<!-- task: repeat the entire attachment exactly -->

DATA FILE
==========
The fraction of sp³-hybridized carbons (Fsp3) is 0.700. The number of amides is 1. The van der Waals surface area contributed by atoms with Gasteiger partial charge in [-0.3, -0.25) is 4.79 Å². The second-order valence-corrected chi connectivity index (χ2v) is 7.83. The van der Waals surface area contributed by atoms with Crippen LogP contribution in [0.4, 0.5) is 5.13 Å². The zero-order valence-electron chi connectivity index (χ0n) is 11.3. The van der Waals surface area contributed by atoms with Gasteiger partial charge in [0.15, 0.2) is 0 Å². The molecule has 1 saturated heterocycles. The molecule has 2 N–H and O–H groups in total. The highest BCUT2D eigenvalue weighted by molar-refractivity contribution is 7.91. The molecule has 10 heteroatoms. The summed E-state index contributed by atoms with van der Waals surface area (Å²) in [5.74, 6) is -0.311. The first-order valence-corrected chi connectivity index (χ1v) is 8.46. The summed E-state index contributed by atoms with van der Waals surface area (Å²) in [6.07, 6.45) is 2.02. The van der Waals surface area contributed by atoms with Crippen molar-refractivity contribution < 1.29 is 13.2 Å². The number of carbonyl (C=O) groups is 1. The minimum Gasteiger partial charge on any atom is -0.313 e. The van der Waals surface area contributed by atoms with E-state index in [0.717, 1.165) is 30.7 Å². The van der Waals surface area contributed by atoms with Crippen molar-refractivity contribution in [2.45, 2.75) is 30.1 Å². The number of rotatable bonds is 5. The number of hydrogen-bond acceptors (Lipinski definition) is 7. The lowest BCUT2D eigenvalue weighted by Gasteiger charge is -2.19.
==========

The fraction of sp³-hybridized carbons (Fsp3) is 0.700. The number of amides is 1. The van der Waals surface area contributed by atoms with Gasteiger partial charge in [-0.3, -0.25) is 4.79 Å². The second-order valence-corrected chi connectivity index (χ2v) is 7.83. The van der Waals surface area contributed by atoms with Crippen LogP contribution in [0.4, 0.5) is 5.13 Å². The zero-order valence-electron chi connectivity index (χ0n) is 11.3. The van der Waals surface area contributed by atoms with Gasteiger partial charge in [0.15, 0.2) is 0 Å². The molecule has 1 saturated heterocycles. The molecule has 2 N–H and O–H groups in total. The highest BCUT2D eigenvalue weighted by molar-refractivity contribution is 7.91. The molecule has 10 heteroatoms. The summed E-state index contributed by atoms with van der Waals surface area (Å²) in [5.74, 6) is -0.311. The first-order valence-corrected chi connectivity index (χ1v) is 8.46. The summed E-state index contributed by atoms with van der Waals surface area (Å²) in [6.07, 6.45) is 2.02. The van der Waals surface area contributed by atoms with Crippen molar-refractivity contribution < 1.29 is 13.2 Å². The number of carbonyl (C=O) groups is 1. The minimum Gasteiger partial charge on any atom is -0.313 e. The van der Waals surface area contributed by atoms with E-state index in [0.717, 1.165) is 30.7 Å². The van der Waals surface area contributed by atoms with Crippen molar-refractivity contribution in [2.45, 2.75) is 30.1 Å². The number of rotatable bonds is 5. The number of hydrogen-bond acceptors (Lipinski definition) is 7. The lowest BCUT2D eigenvalue weighted by Gasteiger charge is -2.19.